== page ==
A recently printed menu at The Circular said “Shrimp and Grits” and listed “Milton Hershey School Tomatoes” among the ingredients. “Milton Hershey student-grown tomatoes” can also be found in the menu description of the panzanella salad that is served at Trevi 5.

At a recent Chef’s Table for a group of 12, Oliverio took the opportunity to highlight the MHS hydroponic tomatoes used in one of the courses. He said the guests were impressed and intrigued by the connection between the school and the hotel.

Aside from the techniques learned while growing hydroponic products and the pride students take in growing restaurant-quality food, there is one more result these young MHS growers look forward to. They will soon be able to taste the “fruits of their labor” at The Hotel Hershey. This final real-world connection in farm-to-table production has been delayed due to the COVID-19 pandemic restrictions, but it’s a day that the participating students are eagerly awaiting. Oliverio is sure that you will not be disappointed.

Hydroponics at Milton Hershey School

Lettuce and basil are grown hydroponically in this headhouse area next to the Milton Hershey School’s hydroponic greenhouses.

Hydroponics at Milton Hershey School

Jason Smith, Teaching Advisor for the Horticultural Center at Milton Hershey School, directs the school’s hydroponics program, which works with Hotel Hershey to provide fresh produce to the hotel’s three restaurants.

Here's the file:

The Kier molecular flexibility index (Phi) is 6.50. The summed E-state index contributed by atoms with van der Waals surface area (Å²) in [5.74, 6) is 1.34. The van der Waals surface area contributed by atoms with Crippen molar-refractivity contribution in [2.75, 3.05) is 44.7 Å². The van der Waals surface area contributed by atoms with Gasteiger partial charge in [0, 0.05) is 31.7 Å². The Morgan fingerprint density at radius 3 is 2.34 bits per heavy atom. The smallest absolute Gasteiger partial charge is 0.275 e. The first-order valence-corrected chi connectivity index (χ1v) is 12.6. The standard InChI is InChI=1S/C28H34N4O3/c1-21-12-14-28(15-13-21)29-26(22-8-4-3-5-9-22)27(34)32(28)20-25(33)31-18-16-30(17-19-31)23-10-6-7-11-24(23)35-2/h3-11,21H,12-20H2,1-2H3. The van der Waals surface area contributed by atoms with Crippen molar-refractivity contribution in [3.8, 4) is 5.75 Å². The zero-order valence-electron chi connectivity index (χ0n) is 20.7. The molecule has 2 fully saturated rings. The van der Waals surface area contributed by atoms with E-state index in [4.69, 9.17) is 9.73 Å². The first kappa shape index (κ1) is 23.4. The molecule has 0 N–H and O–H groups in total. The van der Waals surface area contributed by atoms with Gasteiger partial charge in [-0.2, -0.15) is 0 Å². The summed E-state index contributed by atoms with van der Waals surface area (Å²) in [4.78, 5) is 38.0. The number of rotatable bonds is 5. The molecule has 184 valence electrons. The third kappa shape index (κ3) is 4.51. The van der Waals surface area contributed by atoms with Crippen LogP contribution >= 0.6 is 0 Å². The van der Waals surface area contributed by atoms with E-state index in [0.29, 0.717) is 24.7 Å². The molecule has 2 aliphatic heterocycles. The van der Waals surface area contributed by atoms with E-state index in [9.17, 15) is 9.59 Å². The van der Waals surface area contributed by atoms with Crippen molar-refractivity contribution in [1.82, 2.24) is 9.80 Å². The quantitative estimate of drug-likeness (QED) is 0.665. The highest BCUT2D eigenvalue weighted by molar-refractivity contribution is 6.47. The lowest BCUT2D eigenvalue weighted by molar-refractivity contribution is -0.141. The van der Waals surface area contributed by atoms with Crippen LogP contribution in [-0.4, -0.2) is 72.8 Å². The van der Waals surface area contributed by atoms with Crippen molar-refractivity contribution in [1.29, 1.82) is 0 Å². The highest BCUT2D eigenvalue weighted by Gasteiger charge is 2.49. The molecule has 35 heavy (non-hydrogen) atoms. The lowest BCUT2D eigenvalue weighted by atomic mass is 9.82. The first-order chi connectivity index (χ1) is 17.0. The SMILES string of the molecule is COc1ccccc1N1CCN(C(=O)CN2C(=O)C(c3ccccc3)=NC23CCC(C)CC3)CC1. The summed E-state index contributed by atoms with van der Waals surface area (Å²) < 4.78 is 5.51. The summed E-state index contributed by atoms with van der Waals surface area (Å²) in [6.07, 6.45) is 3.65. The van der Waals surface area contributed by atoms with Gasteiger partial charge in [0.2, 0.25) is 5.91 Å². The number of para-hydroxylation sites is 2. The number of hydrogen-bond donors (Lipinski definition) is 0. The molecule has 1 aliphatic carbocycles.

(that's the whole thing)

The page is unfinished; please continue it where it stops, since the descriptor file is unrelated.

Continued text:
Hydroponics at Milton Hershey School

Hydroponics at Milton Hershey School

White irrigation pipes provide a fertilized irrigation solution to these Albion Day Neutral Strawberries, grown without soil in a hydroponic greenhouse at Milton Hershey School.

Hydroponics at Milton Hershey School

Hydroponics at Milton Hershey School

Smith oversees a student in one of the Milton Hershey School’s greenhouses that has been converted to hydroponically grow crops like these strawberries.

Hershey Hotel

Hershey Hotel

Built by Milton Hershey in the 1930s, Hotel Hershey is a world-class resort hotel overlooking the city of Hershey. The three restaurants and a cafe, led by Chef Mario Oliverio, use hydroponic products grown by students from the nearby Milton Hershey School.



Hydroponics at Milton Hershey School

Hydroponics at Milton Hershey School

Lettuce and basil are grown hydroponically in this headhouse area next to the Milton Hershey School’s hydroponic greenhouses.



Hydroponics at Milton Hershey School

Jason Smith, Teaching Advisor for the Horticultural Center at Milton Hershey School, directs the school’s hydroponics program, which works with Hotel Hershey to provide fresh produce to the hotel’s three restaurants.



Hydroponics at Milton Hershey School

Hydroponics at Milton Hershey School

White irrigation pipes provide a fertilized irrigation solution to these Albion Day Neutral Strawberries, grown without soil in a hydroponic greenhouse at Milton Hershey School.



Hydroponics at Milton Hershey School

Hydroponics at Milton Hershey School

Smith oversees a student in one of the Milton Hershey School’s greenhouses that has been converted to hydroponically grow crops like these strawberries.



Hershey Hotel

Hershey Hotel

Built by Milton Hershey in the 1930s, Hotel Hershey is a world-class resort hotel overlooking the city of Hershey. The three restaurants and a cafe, led by Chef Mario Oliverio, use hydroponic products grown by students from the nearby Milton Hershey School.